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Control Balance: Toward a General Theory of Deviance

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329 pages
This volume puts forth an integrated theory of deviance referred to as control balance; the central premise of the theory is that the total amount of control people are subjected to, relative to the control they can exercise, will affect the probability and type of deviant behavior.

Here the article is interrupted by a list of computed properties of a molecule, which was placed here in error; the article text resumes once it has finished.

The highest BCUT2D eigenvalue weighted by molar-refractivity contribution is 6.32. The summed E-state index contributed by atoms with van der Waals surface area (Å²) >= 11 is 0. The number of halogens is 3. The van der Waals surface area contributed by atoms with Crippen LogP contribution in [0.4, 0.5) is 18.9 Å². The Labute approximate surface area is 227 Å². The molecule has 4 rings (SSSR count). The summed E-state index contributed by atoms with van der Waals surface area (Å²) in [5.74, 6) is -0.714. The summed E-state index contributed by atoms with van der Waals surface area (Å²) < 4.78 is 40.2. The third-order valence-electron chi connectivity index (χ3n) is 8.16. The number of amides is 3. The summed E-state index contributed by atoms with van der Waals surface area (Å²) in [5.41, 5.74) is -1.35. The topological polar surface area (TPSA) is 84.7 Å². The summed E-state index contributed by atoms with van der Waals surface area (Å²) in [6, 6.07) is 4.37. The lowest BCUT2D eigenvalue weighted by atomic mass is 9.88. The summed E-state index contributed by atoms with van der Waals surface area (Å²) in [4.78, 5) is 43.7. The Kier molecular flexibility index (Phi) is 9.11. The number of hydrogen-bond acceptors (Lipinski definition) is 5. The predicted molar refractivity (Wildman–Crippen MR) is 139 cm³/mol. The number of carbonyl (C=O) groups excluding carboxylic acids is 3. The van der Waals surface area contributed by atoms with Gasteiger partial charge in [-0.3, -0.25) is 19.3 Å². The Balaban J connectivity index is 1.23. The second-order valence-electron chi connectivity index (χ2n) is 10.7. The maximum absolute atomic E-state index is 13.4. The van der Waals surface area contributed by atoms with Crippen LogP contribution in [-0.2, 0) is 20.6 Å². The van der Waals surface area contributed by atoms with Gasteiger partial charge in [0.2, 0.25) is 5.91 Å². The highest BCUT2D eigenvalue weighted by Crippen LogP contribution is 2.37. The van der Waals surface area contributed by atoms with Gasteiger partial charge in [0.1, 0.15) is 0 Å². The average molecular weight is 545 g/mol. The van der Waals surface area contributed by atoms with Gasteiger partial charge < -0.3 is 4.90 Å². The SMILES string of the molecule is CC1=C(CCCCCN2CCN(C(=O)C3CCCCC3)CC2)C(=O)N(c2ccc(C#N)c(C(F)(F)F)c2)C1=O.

The author conceives of control balance as a continuation or temporary culmination of the collective efforts of previous crime and deviance scholars. In an effort to overcome some of the problems associated with simple theories of crime and deviance, he identifies four features (breadth, comprehensiveness, precision, and depth) that must be incorporated in successful general theories and highlights these features by reassessing the simple theories described earlier. The author also covers two popular methods, invention and elaboration, of building better theory and evaluates the practice and promise of each method against the backdrop of the four features. He advocates theoretical integration as an approach for building general theory, presents a framework for integrating theories, and specifies a central causal process called control balance around which the paradigm for integrating theories can be focused. Finally, consideration is paid to contingencies under which the control balance process is likely to operate with greater or lesser force, the extent to which the control balance process is consistent with current evidence about deviant behavior, and further research necessary to evaluate the control balance theory effectively. 350 references and 5 figures


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